At present in Spain, there are more than 3 millions properties that are empty without tenants. Real estate market specialists identify various reasons for this state of affairs, including:
Imbalance between the rights of the Tenant and those of the Landlord which make the latter wary of taking the risk of putting the property on the rental market.
- Lack of market knowledge. Many landlords set unrealistic rental levels in the hope of recouping investments made during the real estate boom years.
- Lack of competition in the rental marketplace.
- Lack of professionalism in the rental market, resulting in landlords not taking advantage of the most effective marketing channels.
Last May the government issued a draft law to restructure the whole real estate market, with the intension that it will be passed before the end of the year. Here are the main points of the project, always taking into account that there might be further changes before it gets onto the statute books
- Tax breaks for rental incomes of non-residents. Exemptions of 60% on rentals for income declarations of non-resident landlords. This will increase to 100% if the non-resident landlord is resident in the EU and the tenant is both less than 30 years and has a total income higher than the IPREM level (IPREM stands for “Indicador Público de Renta de Efectos Múltiples” and it is a reference salary used for the calculation of grants and unemployment subsidies).
- Power to recover the property. The landlord will be able to recover the property by giving a two-month notice to the tenant with the condition that the landlord or one of his close relatives will move in and use it as main residence.
- Easing of the eviction process. It will be possible to quickly terminate the rental agreement on grounds of non rental payment. This will be done by using a court injunction and thus avoiding an order from court. Presently it takes several months to evict the tenants because of the need of a order from the court. Additionally a new judicial process will be set giving the tenant 10 days to pay outstanding rentals.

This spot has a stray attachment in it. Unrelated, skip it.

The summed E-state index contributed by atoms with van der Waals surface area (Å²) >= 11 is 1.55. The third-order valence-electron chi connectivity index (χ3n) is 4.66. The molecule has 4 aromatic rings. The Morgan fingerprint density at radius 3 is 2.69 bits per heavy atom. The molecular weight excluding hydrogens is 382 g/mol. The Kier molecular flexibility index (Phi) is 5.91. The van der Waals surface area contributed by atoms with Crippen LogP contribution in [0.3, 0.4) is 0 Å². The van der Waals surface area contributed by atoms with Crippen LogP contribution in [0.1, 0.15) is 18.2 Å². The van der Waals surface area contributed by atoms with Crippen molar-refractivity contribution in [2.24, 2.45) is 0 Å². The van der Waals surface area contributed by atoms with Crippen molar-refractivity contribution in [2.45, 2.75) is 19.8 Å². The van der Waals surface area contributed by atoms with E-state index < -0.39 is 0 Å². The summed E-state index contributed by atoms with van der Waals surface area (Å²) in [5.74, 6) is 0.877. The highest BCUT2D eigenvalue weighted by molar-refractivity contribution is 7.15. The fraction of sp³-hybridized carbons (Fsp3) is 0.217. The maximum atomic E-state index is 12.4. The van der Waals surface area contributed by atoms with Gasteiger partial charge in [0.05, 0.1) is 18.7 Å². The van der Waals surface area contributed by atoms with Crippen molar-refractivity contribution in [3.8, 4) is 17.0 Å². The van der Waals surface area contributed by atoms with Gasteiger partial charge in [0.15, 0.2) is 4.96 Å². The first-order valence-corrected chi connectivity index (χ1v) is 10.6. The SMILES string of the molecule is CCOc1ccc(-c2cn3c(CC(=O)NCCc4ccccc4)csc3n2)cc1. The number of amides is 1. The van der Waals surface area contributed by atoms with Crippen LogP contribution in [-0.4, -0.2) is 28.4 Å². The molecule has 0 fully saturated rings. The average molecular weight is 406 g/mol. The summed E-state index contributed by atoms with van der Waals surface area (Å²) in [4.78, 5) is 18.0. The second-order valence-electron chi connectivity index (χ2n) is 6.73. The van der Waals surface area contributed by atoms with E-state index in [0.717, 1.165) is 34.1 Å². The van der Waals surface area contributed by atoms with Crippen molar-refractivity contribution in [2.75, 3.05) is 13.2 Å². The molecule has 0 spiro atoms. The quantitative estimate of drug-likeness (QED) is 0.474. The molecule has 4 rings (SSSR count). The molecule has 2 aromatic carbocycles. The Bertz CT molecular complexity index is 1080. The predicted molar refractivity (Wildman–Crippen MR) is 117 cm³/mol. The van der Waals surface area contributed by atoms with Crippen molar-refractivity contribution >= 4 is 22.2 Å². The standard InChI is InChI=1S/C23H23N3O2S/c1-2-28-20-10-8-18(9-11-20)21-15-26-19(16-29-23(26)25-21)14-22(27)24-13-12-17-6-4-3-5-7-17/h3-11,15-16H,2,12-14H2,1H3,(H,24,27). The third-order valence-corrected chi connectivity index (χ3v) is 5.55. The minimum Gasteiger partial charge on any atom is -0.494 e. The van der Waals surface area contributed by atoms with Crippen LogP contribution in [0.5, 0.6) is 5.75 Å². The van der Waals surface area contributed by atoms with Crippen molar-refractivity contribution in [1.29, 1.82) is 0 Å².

- Agreement between the parties on rental increase. Presently the rent is updated annually using the IPC (Indice de Precios al Consumidor in English “Consumer price index”). It will be possible for the landlord and tenant to agree on the way the rent will be updated every year.
- Agreement between the parties on preferential purchase right. Presently the tenant has the preferential purchase right for rental contract of less than 5 years. It will be possible to agree to ignore this right .
- Increased purchase predictability. Presently buyers of a property with existing tenants are forced to keep that tenant for at least 5 years whatever the duration of the contract. This will no longer be a legal obligation if the contract is not inscribed in the land registry. However, if the contract is inscribed the buyer will have to keep the tenant according to the contract duration.
- Reduction of compulsory rental contract extensions. Compulsory contract extensions will be reduced from 5 years to 3 years, while the tacit renewal is shortened from 3 years to one year.
- Freedom for tenants to terminate the rental contract. The tenant will be able to terminate the contract without any penalty just by giving a one-month notice.
- Tenant protection in case of property purchase. If the contract is inscribed in the land registry, the buyer of the property will be forced to abide to what is stated in the rental contract.
The effects that these measures will have on the Spanish rental market which are designed to stimulate it are unclear and just by changing the law may not solve all the problems. Hopefully, it will nevertheless encourage landlords to transfer properties from the depressed sales market to the rental sector.